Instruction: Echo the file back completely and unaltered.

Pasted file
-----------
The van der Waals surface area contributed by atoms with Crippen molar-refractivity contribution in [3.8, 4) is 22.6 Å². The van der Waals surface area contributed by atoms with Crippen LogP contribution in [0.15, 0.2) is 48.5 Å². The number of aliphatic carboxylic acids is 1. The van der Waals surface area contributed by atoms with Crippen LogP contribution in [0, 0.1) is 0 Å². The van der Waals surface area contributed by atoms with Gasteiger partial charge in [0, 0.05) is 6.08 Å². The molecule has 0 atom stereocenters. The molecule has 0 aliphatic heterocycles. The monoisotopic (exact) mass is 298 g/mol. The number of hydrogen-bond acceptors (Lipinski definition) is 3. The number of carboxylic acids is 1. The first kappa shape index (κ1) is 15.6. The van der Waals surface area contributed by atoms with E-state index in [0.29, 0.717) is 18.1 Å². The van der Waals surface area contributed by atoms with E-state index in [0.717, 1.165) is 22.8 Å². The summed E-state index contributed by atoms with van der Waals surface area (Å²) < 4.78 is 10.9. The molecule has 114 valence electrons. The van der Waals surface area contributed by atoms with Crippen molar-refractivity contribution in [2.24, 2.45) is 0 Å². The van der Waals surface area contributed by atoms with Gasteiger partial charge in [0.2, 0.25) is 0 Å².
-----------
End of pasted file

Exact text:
The van der Waals surface area contributed by atoms with Crippen molar-refractivity contribution in [3.8, 4) is 22.6 Å². The van der Waals surface area contributed by atoms with Crippen LogP contribution in [0.15, 0.2) is 48.5 Å². The number of aliphatic carboxylic acids is 1. The van der Waals surface area contributed by atoms with Crippen LogP contribution in [0, 0.1) is 0 Å². The van der Waals surface area contributed by atoms with Gasteiger partial charge in [0, 0.05) is 6.08 Å². The molecule has 0 atom stereocenters. The molecule has 0 aliphatic heterocycles. The monoisotopic (exact) mass is 298 g/mol. The number of hydrogen-bond acceptors (Lipinski definition) is 3. The number of carboxylic acids is 1. The first kappa shape index (κ1) is 15.6. The van der Waals surface area contributed by atoms with E-state index in [0.29, 0.717) is 18.1 Å². The van der Waals surface area contributed by atoms with E-state index in [0.717, 1.165) is 22.8 Å². The summed E-state index contributed by atoms with van der Waals surface area (Å²) < 4.78 is 10.9. The molecule has 114 valence electrons. The van der Waals surface area contributed by atoms with Crippen molar-refractivity contribution in [2.24, 2.45) is 0 Å². The van der Waals surface area contributed by atoms with Gasteiger partial charge in [0.2, 0.25) is 0 Å².